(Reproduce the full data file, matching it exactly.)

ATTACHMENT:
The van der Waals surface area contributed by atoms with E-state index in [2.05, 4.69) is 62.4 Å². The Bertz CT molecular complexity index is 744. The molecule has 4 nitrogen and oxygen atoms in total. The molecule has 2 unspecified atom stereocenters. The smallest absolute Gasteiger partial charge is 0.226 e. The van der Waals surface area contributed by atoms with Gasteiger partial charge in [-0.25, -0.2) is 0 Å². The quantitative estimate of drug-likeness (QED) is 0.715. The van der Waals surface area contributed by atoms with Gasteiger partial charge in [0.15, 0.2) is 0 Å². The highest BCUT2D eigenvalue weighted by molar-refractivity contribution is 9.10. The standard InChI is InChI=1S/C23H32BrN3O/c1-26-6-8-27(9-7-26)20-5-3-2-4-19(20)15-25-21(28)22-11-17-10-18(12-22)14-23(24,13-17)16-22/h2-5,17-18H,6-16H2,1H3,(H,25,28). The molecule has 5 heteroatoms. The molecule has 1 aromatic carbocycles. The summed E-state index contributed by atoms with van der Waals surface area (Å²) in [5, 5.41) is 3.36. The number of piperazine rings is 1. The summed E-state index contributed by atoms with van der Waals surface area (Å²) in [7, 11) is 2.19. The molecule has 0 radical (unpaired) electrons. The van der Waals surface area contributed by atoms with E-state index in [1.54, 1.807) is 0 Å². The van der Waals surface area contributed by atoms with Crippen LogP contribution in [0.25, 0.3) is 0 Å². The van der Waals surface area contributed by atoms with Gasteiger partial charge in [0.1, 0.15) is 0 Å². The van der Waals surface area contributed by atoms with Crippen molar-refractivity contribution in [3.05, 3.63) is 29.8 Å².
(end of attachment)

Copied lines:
The van der Waals surface area contributed by atoms with E-state index in [2.05, 4.69) is 62.4 Å². The Bertz CT molecular complexity index is 744. The molecule has 4 nitrogen and oxygen atoms in total. The molecule has 2 unspecified atom stereocenters. The smallest absolute Gasteiger partial charge is 0.226 e. The van der Waals surface area contributed by atoms with Gasteiger partial charge in [-0.25, -0.2) is 0 Å². The quantitative estimate of drug-likeness (QED) is 0.715. The van der Waals surface area contributed by atoms with Gasteiger partial charge in [0.15, 0.2) is 0 Å². The highest BCUT2D eigenvalue weighted by molar-refractivity contribution is 9.10. The standard InChI is InChI=1S/C23H32BrN3O/c1-26-6-8-27(9-7-26)20-5-3-2-4-19(20)15-25-21(28)22-11-17-10-18(12-22)14-23(24,13-17)16-22/h2-5,17-18H,6-16H2,1H3,(H,25,28). The molecule has 5 heteroatoms. The molecule has 1 aromatic carbocycles. The summed E-state index contributed by atoms with van der Waals surface area (Å²) in [5, 5.41) is 3.36. The number of piperazine rings is 1. The summed E-state index contributed by atoms with van der Waals surface area (Å²) in [7, 11) is 2.19. The molecule has 0 radical (unpaired) electrons. The van der Waals surface area contributed by atoms with E-state index in [1.54, 1.807) is 0 Å². The van der Waals surface area contributed by atoms with Crippen LogP contribution in [0.25, 0.3) is 0 Å². The van der Waals surface area contributed by atoms with Gasteiger partial charge in [0.1, 0.15) is 0 Å². The van der Waals surface area contributed by atoms with Crippen molar-refractivity contribution in [3.05, 3.63) is 29.8 Å².